This is not really a disease, but a loose term referring to hair loss that is hormonally influenced, progressive, and non-inflammatory. It causes hyper-pigmentation or black spots on a dog’s skin, hence the term "black skin disease."
Its exact causes are not widely known, but obesity, hormonal imbalance, and genetics are all suggested to be contributors to the disease. It does not affect a dog’s health and is only a cosmetic issue.
What Should We Do?
Too little is known about the disease to suggest prevention. However, weight management may reduce some of the symptoms, as would neutering, which will reduce any hormonal imbalance. It may also help with hair loss and pigmentation changes.
3. Autoimmune Diseases
Changes or damage to a dog’s immune system may cause pemphigus, a group of autoimmune diseases that result in the ulceration or crusting of the skin. Fluid in sacs or pustules may also develop. Some of these autoimmune diseases include:
Foliaceus: Symptoms may include scales, crust, pustules, redness, and itchiness. It mostly affects the head area but may appear on other parts of the body as well, including the gums and lips. The dog may also experience swollen lymph nodes, swelling, depression fever, and lameness. Bacterial infection may set in as a result of ulcerated skin, and itch that occurs from this may be painful.
Erythematosus: This disease shares the same symptoms as foliaceus except that skin lesions are confined to the face, head, and footpads. The lips may also lose their color.
Vetegans: These are pustule groups that form larger patches of lesions which ooze pus. This disease usually affects the mouth area. Besides painful pustules, the dog will show few signs of general ill health.
Vulgaris: This is one of the most serious forms of autoimmune diseases. With vulgaris, ulcers set into the skin. The dog may also have deep blisters and crusted skin as well. The disease affects the gums, but may spread to other parts of the body, including the underarm and groin. The dog will have an onset of fever or depression and experience anorexia if the mouth ulcers are terminal.
What Should We Do?
If severely affected, you must seek a veterinarian. Usually steroids are suggested to bring the condition under control. Some steroids, like cortisol, may cause weight gain so the dog will usually have to switch to a low-fat diet.
Ringworm is a highly contagious skin disease that is either transmitted through spores or by coming into contact with the infected hair on dogs and cats. It usually invades hair follicles and mainly affects puppies and young adult dogs. Areas affected include the face, ears, paws, and tail.
The name comes about because of its appearance. Ringworm is characterized by hair loss and is accompanied by scaly skin and a red ring-like appearance. By itself, it is not an itchy skin condition, but the itch arises when bacterial infection sets in. Because it appears very much like other skin diseases, an accurate and thorough diagnosis from your veterinarian is necessary.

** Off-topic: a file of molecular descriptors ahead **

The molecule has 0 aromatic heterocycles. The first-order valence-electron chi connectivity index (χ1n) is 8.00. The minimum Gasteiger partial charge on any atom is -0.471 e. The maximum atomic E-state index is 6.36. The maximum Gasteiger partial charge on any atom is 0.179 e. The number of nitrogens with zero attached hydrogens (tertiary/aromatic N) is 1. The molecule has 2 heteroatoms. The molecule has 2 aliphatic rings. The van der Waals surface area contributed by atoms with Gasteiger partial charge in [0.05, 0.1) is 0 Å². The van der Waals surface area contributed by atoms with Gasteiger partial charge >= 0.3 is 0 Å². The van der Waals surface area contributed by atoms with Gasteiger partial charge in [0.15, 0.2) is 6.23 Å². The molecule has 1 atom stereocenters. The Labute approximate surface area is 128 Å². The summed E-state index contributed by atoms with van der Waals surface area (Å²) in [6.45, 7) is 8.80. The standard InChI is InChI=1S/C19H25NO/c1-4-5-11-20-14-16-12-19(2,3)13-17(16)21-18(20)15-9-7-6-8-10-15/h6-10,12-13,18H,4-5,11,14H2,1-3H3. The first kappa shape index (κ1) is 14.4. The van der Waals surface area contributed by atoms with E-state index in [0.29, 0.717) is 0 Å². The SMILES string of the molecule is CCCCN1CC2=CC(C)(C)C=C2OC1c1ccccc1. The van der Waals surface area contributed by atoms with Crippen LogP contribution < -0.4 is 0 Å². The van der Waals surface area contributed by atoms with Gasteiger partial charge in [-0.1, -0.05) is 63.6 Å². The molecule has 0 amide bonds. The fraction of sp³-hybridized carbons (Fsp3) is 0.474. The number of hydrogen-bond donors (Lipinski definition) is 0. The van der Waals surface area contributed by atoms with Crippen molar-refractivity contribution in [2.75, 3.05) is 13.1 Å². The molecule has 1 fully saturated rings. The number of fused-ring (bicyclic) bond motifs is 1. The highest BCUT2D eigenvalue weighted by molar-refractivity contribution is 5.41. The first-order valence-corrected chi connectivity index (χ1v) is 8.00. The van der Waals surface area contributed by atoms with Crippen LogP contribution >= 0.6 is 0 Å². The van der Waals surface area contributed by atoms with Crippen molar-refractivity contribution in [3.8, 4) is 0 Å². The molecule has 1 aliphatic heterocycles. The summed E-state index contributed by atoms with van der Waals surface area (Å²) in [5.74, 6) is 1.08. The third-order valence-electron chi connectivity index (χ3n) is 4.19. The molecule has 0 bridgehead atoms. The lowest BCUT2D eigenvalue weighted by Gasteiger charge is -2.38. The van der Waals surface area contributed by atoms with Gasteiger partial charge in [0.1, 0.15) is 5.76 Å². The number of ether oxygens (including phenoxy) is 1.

What Should We Do?
Vets will usually recommend using anti-fungal agents containing miconazole to combat the growth and progression of the fungus. The treatment and healing process usually takes about 4 to 6 weeks, during which the dog should wear an Elizabethan collar (cone) to prevent scratching.
5. Mange: Skin Disorder Caused by Parasites
The term “mangy mutt” usually refers to a dog that is somewhat dirty and has unfortunate encounters with this disease, which is caused by several species of tiny mites. If allowed to proliferate, these mites cause infections.
This type of mange is easily transferable between dogs. Also known as
"canine scabies," this type of mange is cause by a light-colored, oval-shaped mite that is microscopic. It tends to cause severe itching in dogs.
What Should We Do?
This type of mange is best cured with medicated dips, shampoos, and other prescription therapies. If administered regularly, the disease takes 4 to 6 weeks to resolve.
All puppies raised by infected mothers will have this type of mange passed from mother to pup when she cuddles it. Localized mange is usually confined to certain areas, but generalized mange can spread throughout the entire body. This disease results in hair loss and bald patches.
What Should We Do?
90% of cases, especially localized mange, usually resolve themselves.
Note: Please do not use old-time remedies like rubbing motor oil on a dog’s skin to ease the mange. This method will never touch the mites because they live beneath the skin. In fact, motor oil may increase skin damage.
Which Breeds Are More Prone to Skin Diseases?
Generally, “blue” dogs, a term used to refer to dilute-colored or light-colored dogs, are the most prone to skin infections and hair loss. This is caused by a recessive genotype. These breeds include West Highland terriers, Yorkshire terriers, German shepherds, retrievers, and chow chows.
This article is accurate and true to the best of the author’s knowledge. It is not meant to substitute for diagnosis, prognosis, treatment, prescription, or formal and individualized advice from a veterinary medical professional. Animals exhibiting signs and symptoms of distress should be seen by a veterinarian immediately.